The Sum of Our Days by Isabel Allende

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The Sum of Our Days by Isabel Allende

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Category: Autobiography
Rating: 4/5
Reviewer: Sharon Hall
Reviewed by Sharon Hall
Summary: Allende’s entertaining memoir is based on her journals and daily correspondence with her mother in Chile. In the form of a conversation with her dead daughter, Allende chronicles the extraordinary lives of her children, step-children, friends and a whole host of other characters in New Age California.
Buy? Yes Borrow? Yes
Pages: 320 Date: February 2009
Publisher: Harper Perennial
ISBN: 978-0007269495

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This volume of Isabel Allende's memoirs focuses on the Chilean novelist's life in the US, where she has lived for over 25 years. It follows on from The House of the Spirits and My Invented Country about her life in Chile where she lived until Pinochet's military coup and, most notably, Paula, a family history written at the bedside of her daughter while she lay in a coma, eventually dying of the inherited condition porphyria.

In The Sum of the Days, Allende picks up on her life in California after Paula's death in 1992. It is based on her journals and daily correspondence with her mother in Chile and is largely in the form of a conversation with Paula about the highs and lows of the extended family. Allende is surrounded by a "tribe" - her second husband Willie Gordon and his family, her own children and grandchildren, friends acting as adopted aunts, uncles and cousins, friends, and a women's self-help group, The Sisters of Perpetual Disorder.

There is much to tell Paula about this extraordinary tribe. Allende explains how she met and married Gordon, her strong desire to draw the family round her in California, her writing and travelling, and the grief she and the family are still experiencing. Running through the tales of family life, there is anguish about the circumstances surrounding Paula's death, how the family remembers her, and the effect of the publication of the book about Paula.

Allende's memoir embraces the New Age lifestyle of California, with Zen, prayer circles, I Ching, psychics, therapists and astrologers. This certainly suits her magical realism style of novel writing, with its focus on the dreamworld and on the storytelling tradition. California also wouldn’t be California without some mention of celebrities, albeit thankfully brief. The film of The House of Spirits, made a few years earlier, brings her into contact with film stars, although some not that "starry". She memorably describes Jeremy Irons as looking as if he could have been a likeable taxi driver in the suburbs of London.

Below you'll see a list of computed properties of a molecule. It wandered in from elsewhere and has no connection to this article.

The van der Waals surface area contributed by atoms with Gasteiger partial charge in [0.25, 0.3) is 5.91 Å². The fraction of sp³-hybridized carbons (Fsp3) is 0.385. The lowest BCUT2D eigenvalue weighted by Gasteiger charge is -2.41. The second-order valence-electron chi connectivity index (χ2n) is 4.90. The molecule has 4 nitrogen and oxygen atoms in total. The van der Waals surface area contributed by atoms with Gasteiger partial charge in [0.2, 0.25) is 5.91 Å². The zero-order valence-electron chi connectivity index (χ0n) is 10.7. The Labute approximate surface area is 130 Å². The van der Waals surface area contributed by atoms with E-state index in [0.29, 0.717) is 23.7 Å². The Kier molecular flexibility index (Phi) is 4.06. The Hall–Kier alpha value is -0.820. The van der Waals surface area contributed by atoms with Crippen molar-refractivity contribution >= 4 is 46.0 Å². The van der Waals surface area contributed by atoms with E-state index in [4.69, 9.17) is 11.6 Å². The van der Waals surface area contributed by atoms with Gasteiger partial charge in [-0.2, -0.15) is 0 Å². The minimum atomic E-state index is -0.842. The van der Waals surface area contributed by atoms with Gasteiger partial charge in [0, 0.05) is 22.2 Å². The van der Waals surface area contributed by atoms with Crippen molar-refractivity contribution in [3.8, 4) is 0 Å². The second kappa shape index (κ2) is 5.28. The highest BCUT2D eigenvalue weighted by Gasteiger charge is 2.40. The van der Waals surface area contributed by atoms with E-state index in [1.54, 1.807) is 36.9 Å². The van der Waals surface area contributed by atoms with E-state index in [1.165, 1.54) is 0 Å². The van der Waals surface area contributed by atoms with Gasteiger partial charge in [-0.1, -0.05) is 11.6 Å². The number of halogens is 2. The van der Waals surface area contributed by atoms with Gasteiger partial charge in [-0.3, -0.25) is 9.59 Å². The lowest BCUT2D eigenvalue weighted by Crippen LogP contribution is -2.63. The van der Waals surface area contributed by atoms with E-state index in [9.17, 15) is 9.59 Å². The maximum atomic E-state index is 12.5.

With forays into a friend's plastic surgery, details of arguments with her husband, and an large, unlikely cast with more than their fair share of drama and emotional crises, the memoir can sound like an upmarket soap opera. She certainly has a lot of material to work with, including a daughter-in-law who has a fling with Paula's widower and then decides to move in with her stepbrother's girlfriend. A sadder tale is of Willie's troubled daughter, Jennifer, who is a drug addict. She has a child who is adopted (by friends of Allende's – a lesbian couple consisting of a Buddhist nun and a physician). Eventually, Jennifer disappears, and is presumed dead. If all of this wasn't enough, Allende takes her mother on a hunt for pornography in San Francisco's bookshops and sets out to find a new girlfriend for her son, during which adventure Allende acknowledges that she is a mother-in-law to be reckoned with. Luckily for all, the window cleaner is a qualified psychiatrist.

It can be a bit breathless: there are times when you long for the tribe to have a normal day. It's also a bit formless and episodic at times, and some of the tales are so extraordinary you have to remind yourself that this is about real people. However, she writes warmly and entertainingly and it is an interesting read, as you go up and down with the family's emotional and other crises.

Readers of Allende's other volumes of memoir will no doubt want to read this, as perhaps will readers of her novels.

For readers who like to penetrate the tangled web of families, albeit in a very different time and place, The Sunlight on the Garden: A Family in Love, War and Madness by Elizabeth Speller may prove an interesting read.

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